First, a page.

Jean-Claude Brizard’s political foes in Rochester, N.Y., have painted a false picture of him.
That’s the claim of the man who was mayor when Jean-Claude Brizard was hired to run Rochester’s public schools.
“Jean-Claude is not anti-teacher,” declared Robert Duffy, “He’s pro-child, pro-student, pro-parent.”
Democrat Duffy has been lieutenant governor of New York State since January, serving under Gov. Andrew Cuomo. Prior to that, Duffy was twice elected mayor of Rochester. He spoke to FOX Chicago News during a visit to Chicago.
Duffy recalled the day that Brizard came to the mayor’s office to explain his plans for Rochester’s schools.
“At the end of the meeting, everyone in the room suddenly began applauding. He was that impressive,” Duffy said.
“He is such a good person. I think the world of the man. This characterization of him as this blustering leader who steps over teachers is absolutely, unequivocally wrong,” Duffy said. “And I'm embarrassed that his associates in Rochester would do that.”
That perception stems, in part, from a vote of “no confidence” taken by the Rochester Teachers Association union.
Longtime union President Adam Urbanski fought Brizard’s efforts to offer merit pay for teachers.
Brizard said it was one way to “change the culture” of a school system that now ranks at or near the bottom in almost every category among urban systems in New York State.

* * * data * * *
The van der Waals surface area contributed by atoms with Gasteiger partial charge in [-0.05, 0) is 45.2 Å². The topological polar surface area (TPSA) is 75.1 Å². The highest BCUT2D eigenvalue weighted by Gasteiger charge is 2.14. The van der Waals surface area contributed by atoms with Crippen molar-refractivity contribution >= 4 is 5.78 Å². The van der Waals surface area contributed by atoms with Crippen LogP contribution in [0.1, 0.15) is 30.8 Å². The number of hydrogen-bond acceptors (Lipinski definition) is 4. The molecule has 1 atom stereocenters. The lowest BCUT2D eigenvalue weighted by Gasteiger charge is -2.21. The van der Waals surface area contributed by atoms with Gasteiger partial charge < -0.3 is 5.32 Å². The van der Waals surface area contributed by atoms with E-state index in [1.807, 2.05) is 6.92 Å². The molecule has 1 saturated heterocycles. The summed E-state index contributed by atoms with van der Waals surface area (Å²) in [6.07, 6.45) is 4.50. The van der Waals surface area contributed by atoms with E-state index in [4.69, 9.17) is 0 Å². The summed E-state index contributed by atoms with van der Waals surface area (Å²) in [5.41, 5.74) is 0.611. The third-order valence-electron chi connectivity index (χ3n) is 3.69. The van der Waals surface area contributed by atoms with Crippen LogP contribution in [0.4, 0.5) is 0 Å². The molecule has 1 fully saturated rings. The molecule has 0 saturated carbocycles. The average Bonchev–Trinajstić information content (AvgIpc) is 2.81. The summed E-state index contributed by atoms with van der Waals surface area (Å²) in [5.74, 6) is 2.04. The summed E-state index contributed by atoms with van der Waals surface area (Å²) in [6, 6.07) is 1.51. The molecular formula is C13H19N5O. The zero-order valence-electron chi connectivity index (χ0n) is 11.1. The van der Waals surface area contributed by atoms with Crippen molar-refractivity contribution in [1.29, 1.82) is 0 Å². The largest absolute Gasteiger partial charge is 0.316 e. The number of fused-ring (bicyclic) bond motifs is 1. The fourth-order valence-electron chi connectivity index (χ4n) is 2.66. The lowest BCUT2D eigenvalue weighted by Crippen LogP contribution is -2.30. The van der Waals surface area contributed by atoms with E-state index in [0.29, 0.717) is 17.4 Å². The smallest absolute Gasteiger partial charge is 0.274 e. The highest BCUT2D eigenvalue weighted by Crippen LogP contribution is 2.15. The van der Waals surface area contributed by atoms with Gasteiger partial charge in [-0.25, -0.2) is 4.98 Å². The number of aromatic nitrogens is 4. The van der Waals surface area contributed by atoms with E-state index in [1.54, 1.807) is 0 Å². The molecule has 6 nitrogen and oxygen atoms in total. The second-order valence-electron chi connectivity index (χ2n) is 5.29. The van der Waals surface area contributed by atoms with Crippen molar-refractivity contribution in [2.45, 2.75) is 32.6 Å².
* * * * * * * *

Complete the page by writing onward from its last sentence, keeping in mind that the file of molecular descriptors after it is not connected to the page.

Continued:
For all of his visionary plans, though, Brizard’s critics note that statistics show little, if any improvement, during Brizard’s 3.5 year tenure in Rochester. Duffy said he and others are disappointed that Brizard will not be staying longer to carry out his plans.
Reflecting on Brizard’s stormy tenure, Duffy said there was one thing Brizard could have done to strengthen his standing politically. Duffy said Brizard should have spent more time visiting local schools, talking to teachers, parents and principals in their own neighborhoods.
Longtime Chicago schools watchdog Linda Lenz, of CATALYST Chicago, said Brizard and his patron, Mayor-Elect Emanuel, should move quickly to explain their plans for Chicago schools.
Lenz said it’s all the more important given the bad budget news they will have to deliver by the time school begins next fall. The system faces a budget shortfall of up to $800 million, likely forcing a big round of school closings and job cuts.
Lenz said Brizard will, indeed, need to be tough. But he also needs to win the cooperation of teachers and principals and to bolster their morale.
“He’s talking about how he's making the tough decisions. That only goes so far,” Lenz said.